Fruitless Joys

Over at The Oak Log, Jude had posted this relevant quote to the previous Bunyan post:

“Fruitless joys are what we turn to when life is boring and gray and lonely and we know that tomorrow nothing will have changed. Fruitless joys aren’t necessarily scandalous sins. They may be little more than harmless hobbies in which we invest countless hours to make life a little less dull. They may be the newest gadgets we work so hard to own and worry about losing. They may be the fantasies and daydreams that swirl around in our heads that we know will never come true but somehow strangely bring a measure of excitement to an otherwise dreary life … Fruitless joys don’t transmute of their own accord into pain and discomfort and ugliness. They will lose their grip on your soul only when they are displaced by greater joys, more pleasing joys, joys that satisfy not for the moment but forever.” (Storms, C. Samuel. One Thing: Developing a Passion for the Beauty of God. Fearn, Ross-Shire, Scotland: Christian Focus, 2004.p137,139)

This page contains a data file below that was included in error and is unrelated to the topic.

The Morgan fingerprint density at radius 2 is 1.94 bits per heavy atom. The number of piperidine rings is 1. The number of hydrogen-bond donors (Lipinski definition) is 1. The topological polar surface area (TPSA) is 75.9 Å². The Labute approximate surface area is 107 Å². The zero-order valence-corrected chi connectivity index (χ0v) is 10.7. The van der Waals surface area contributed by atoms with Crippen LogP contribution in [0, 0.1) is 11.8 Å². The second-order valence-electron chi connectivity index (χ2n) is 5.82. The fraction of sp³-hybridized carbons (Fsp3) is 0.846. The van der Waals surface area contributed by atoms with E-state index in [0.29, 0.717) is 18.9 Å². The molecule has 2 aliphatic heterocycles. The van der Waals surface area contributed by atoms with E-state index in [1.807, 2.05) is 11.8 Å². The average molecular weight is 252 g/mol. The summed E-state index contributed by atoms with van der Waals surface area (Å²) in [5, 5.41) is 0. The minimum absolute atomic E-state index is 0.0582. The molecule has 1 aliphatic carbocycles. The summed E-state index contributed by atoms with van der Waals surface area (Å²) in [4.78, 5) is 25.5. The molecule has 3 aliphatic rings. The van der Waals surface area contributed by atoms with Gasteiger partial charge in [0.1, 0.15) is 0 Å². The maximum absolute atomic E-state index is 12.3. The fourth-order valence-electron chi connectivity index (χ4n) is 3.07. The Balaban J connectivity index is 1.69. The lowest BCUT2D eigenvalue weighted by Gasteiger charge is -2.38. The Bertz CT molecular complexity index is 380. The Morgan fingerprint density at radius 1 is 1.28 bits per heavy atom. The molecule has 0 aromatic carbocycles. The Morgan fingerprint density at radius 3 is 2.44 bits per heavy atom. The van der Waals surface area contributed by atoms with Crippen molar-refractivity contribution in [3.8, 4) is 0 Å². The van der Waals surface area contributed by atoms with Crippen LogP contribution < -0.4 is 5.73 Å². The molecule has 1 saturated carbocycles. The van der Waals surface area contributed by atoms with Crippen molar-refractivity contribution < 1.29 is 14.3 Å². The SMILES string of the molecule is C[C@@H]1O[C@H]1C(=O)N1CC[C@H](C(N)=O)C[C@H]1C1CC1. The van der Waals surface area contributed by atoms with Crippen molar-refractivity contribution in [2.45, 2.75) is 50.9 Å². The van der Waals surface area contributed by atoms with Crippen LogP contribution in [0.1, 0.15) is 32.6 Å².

(HT: Jude St. John)


2 thoughts on “Fruitless Joys

  1. Good one, along with your last post. I like reading through Psalm 119 and seeing how often the psalmist indicates that his desire, his treasure, his longing is for God and His word. Compare that to the conversations you here in churchs today where you are more likely to hear about favorite sports teams than about God’s working in lives. Just another reason I love the Puritans. Convicting. Thanks.

  2. Great point about the conversations in church today. It is very tell-tale of the state of affairs in our churches when we seem to forget why we are at church even while we are still there. What truly can be more interesting than God? What can we possibly look at that should not make our awareness and affection for Christ all the greater? We should glory in Christ that He has given us so much to enjoy and even when we get too concerned with things here, that should be cause for driving us back to His feet while on our knees.

    That’s why I read the Puritans too. And thank you Interface!

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